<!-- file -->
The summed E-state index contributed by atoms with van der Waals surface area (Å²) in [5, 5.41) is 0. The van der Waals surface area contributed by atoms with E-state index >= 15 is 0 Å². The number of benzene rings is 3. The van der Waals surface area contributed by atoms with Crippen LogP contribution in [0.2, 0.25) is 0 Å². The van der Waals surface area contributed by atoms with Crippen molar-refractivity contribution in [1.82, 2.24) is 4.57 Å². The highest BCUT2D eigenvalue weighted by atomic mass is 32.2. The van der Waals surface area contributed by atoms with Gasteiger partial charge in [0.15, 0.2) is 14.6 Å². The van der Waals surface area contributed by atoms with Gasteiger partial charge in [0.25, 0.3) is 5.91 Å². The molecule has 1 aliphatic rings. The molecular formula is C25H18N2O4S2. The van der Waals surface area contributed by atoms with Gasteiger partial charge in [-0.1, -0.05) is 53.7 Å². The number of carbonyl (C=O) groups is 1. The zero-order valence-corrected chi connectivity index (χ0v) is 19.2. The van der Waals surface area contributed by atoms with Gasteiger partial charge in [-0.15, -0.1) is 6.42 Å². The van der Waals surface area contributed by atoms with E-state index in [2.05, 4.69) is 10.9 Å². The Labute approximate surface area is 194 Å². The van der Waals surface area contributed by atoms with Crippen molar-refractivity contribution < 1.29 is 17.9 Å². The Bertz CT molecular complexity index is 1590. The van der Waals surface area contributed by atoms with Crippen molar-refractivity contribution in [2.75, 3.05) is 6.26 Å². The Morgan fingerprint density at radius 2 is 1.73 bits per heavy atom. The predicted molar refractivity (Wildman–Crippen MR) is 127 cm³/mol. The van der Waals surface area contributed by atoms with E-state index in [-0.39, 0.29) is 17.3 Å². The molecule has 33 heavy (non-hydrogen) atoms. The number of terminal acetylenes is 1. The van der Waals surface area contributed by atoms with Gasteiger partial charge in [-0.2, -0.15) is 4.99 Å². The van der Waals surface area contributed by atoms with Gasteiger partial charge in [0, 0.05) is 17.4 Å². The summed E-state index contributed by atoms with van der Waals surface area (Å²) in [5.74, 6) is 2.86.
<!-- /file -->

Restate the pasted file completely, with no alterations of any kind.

The summed E-state index contributed by atoms with van der Waals surface area (Å²) in [5, 5.41) is 0. The van der Waals surface area contributed by atoms with E-state index >= 15 is 0 Å². The number of benzene rings is 3. The van der Waals surface area contributed by atoms with Crippen LogP contribution in [0.2, 0.25) is 0 Å². The van der Waals surface area contributed by atoms with Crippen molar-refractivity contribution in [1.82, 2.24) is 4.57 Å². The highest BCUT2D eigenvalue weighted by atomic mass is 32.2. The van der Waals surface area contributed by atoms with Gasteiger partial charge in [0.15, 0.2) is 14.6 Å². The van der Waals surface area contributed by atoms with Gasteiger partial charge in [0.25, 0.3) is 5.91 Å². The molecule has 1 aliphatic rings. The molecular formula is C25H18N2O4S2. The van der Waals surface area contributed by atoms with Gasteiger partial charge in [-0.1, -0.05) is 53.7 Å². The number of carbonyl (C=O) groups is 1. The zero-order valence-corrected chi connectivity index (χ0v) is 19.2. The van der Waals surface area contributed by atoms with Gasteiger partial charge in [-0.15, -0.1) is 6.42 Å². The van der Waals surface area contributed by atoms with E-state index in [2.05, 4.69) is 10.9 Å². The Labute approximate surface area is 194 Å². The van der Waals surface area contributed by atoms with Crippen molar-refractivity contribution < 1.29 is 17.9 Å². The Bertz CT molecular complexity index is 1590. The van der Waals surface area contributed by atoms with Crippen molar-refractivity contribution in [2.75, 3.05) is 6.26 Å². The Morgan fingerprint density at radius 2 is 1.73 bits per heavy atom. The predicted molar refractivity (Wildman–Crippen MR) is 127 cm³/mol. The van der Waals surface area contributed by atoms with E-state index in [-0.39, 0.29) is 17.3 Å². The molecule has 33 heavy (non-hydrogen) atoms. The number of terminal acetylenes is 1. The van der Waals surface area contributed by atoms with Gasteiger partial charge in [-0.2, -0.15) is 4.99 Å². The van der Waals surface area contributed by atoms with Gasteiger partial charge in [0, 0.05) is 17.4 Å². The summed E-state index contributed by atoms with van der Waals surface area (Å²) in [5.74, 6) is 2.86.